The Euro-Zone: From imminent catastrophe to exuberant recession
One of our six European chief economists’ views, from BNP Paribas Investment Partners’ William De Vijlder, sums up a theme of this month’s special report: “Depending how one looks at it, a lot or very little has changed in the last nine months.”
Our lead article tells the story of how ECB president Mario Draghi calmed – indeed galvanized – financial markets with his “whatever it takes” promise. But it also reflects the view that the ECB is limited to providing a window of opportunity to address deeper problems of divergent growth and competitiveness, and that the euro-zone is slipping deeper into recession.
A number of commentators question the appropriateness of fiscal austerity but the greater focus is on the limits to monetary policy imposed by the continent’s broken transmission mechanism. Our lead article outlines the halting progress towards European banking union. A number of our chief economists’ viewpoints emphasise the importance of this progress for enabling bank recapitalisation via the European Stability Mechanism (ESM) and this is at the heart of the commentary by Michael Howell of CrossBorder Capital on euro-zone flows.
Opinion is split as to whether the resolution of the Cypriot banking crisis was a step towards or away from establishing the resolution pillar of European banking union – or indeed whether it has any relevance to wider European questions at all. The response of bank-capital markets suggests that it might – a subject we explore in ‘The Cyprus syndrome’.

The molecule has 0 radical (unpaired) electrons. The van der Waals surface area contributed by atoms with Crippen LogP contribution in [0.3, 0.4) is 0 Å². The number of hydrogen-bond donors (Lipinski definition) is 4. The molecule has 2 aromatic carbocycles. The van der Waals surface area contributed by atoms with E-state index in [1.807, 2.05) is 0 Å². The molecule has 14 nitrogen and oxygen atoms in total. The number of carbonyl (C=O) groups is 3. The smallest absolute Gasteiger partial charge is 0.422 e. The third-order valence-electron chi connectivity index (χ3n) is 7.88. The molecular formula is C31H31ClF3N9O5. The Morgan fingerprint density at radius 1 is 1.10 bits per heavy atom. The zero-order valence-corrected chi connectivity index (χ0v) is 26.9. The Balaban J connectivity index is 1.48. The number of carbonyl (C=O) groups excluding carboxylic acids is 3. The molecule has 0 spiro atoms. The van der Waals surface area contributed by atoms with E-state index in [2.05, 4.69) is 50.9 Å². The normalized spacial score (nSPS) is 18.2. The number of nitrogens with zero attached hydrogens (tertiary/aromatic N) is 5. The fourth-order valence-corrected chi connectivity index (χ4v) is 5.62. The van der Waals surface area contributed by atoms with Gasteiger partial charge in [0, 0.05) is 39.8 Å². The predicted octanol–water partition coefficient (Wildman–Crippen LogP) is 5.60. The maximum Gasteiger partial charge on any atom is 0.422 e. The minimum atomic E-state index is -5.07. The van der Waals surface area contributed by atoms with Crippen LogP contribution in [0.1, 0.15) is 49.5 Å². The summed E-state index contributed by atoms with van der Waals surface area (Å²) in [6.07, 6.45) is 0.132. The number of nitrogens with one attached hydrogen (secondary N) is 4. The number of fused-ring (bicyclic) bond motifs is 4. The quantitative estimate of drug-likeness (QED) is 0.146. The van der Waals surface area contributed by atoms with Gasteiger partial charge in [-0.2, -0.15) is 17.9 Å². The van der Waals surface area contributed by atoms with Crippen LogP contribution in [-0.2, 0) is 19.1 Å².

But if a broken banking system is at least partly to blame for Europe’s lack of growth, there is no doubt that Draghi’s intervention took the pressure off of its sovereigns. Credit is also extended to the Fed, the Bank of England and, especially, the Bank of Japan.
Is this a good thing? If turning on the liquidity is meant to open a window of opportunity in which to get fundamental things done, governments defeat the object if they use it to procrastinate. And we are not just, or even primarily, talking about the periphery, here. As Lorenzo Naranjo and Carmen Stefanescu of ESSEC Business School suggest in their commentary, much European bond market price action of the past five years has to be explained, not in terms of flight-to-quality but rather flight-to-liquidity. They conclude that this is the only way to explain the remarkably low spreads in French bonds.
We tackle this question in our article looking specifically at French and Dutch bond markets, and find that their size and liquidity accounts for their combination of falling yields and declining credit quality.
For some, like Poul Thybo of Austrian pension fund APK, this is destined to end in tears: “Investors will wake up one day and say, ‘Why should I buy all this risk without getting paid?’” For others, it indicates that the market feels we have moved into a new phase: from imminent catastrophe in the periphery to a ‘normal’ euro zone-wide recession that just happens to go on for quarter after quarter after quarter.
Is that progress? We hope that our report might help you make up your mind.